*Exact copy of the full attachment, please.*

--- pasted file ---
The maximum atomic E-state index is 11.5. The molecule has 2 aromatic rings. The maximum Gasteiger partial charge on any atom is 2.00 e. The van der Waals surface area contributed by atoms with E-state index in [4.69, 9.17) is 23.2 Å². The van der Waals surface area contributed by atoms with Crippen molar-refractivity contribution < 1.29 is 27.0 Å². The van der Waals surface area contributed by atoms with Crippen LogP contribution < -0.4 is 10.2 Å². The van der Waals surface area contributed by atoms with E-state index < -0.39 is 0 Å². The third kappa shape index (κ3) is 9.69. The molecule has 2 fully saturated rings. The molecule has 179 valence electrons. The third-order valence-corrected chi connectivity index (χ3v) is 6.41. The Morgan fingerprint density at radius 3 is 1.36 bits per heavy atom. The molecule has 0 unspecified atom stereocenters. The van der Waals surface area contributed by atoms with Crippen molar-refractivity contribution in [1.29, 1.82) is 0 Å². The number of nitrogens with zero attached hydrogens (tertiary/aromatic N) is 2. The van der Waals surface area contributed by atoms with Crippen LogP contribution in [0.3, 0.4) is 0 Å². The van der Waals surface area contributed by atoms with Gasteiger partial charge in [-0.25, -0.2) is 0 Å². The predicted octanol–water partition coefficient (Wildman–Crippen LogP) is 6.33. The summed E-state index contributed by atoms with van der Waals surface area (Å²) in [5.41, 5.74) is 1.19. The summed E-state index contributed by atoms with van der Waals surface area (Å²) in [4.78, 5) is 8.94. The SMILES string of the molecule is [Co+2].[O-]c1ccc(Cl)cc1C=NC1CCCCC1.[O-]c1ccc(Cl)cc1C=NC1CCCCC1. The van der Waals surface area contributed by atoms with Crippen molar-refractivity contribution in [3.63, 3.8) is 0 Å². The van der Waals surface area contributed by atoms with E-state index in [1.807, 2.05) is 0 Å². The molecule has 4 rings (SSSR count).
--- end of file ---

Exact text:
The maximum atomic E-state index is 11.5. The molecule has 2 aromatic rings. The maximum Gasteiger partial charge on any atom is 2.00 e. The van der Waals surface area contributed by atoms with E-state index in [4.69, 9.17) is 23.2 Å². The van der Waals surface area contributed by atoms with Crippen molar-refractivity contribution < 1.29 is 27.0 Å². The van der Waals surface area contributed by atoms with Crippen LogP contribution < -0.4 is 10.2 Å². The van der Waals surface area contributed by atoms with E-state index < -0.39 is 0 Å². The third kappa shape index (κ3) is 9.69. The molecule has 2 fully saturated rings. The molecule has 179 valence electrons. The third-order valence-corrected chi connectivity index (χ3v) is 6.41. The Morgan fingerprint density at radius 3 is 1.36 bits per heavy atom. The molecule has 0 unspecified atom stereocenters. The van der Waals surface area contributed by atoms with Crippen molar-refractivity contribution in [1.29, 1.82) is 0 Å². The number of nitrogens with zero attached hydrogens (tertiary/aromatic N) is 2. The van der Waals surface area contributed by atoms with Crippen LogP contribution in [0.3, 0.4) is 0 Å². The van der Waals surface area contributed by atoms with Gasteiger partial charge in [-0.25, -0.2) is 0 Å². The predicted octanol–water partition coefficient (Wildman–Crippen LogP) is 6.33. The summed E-state index contributed by atoms with van der Waals surface area (Å²) in [5.41, 5.74) is 1.19. The summed E-state index contributed by atoms with van der Waals surface area (Å²) in [4.78, 5) is 8.94. The SMILES string of the molecule is [Co+2].[O-]c1ccc(Cl)cc1C=NC1CCCCC1.[O-]c1ccc(Cl)cc1C=NC1CCCCC1. The van der Waals surface area contributed by atoms with Crippen molar-refractivity contribution in [3.63, 3.8) is 0 Å². The van der Waals surface area contributed by atoms with E-state index in [1.807, 2.05) is 0 Å². The molecule has 4 rings (SSSR count).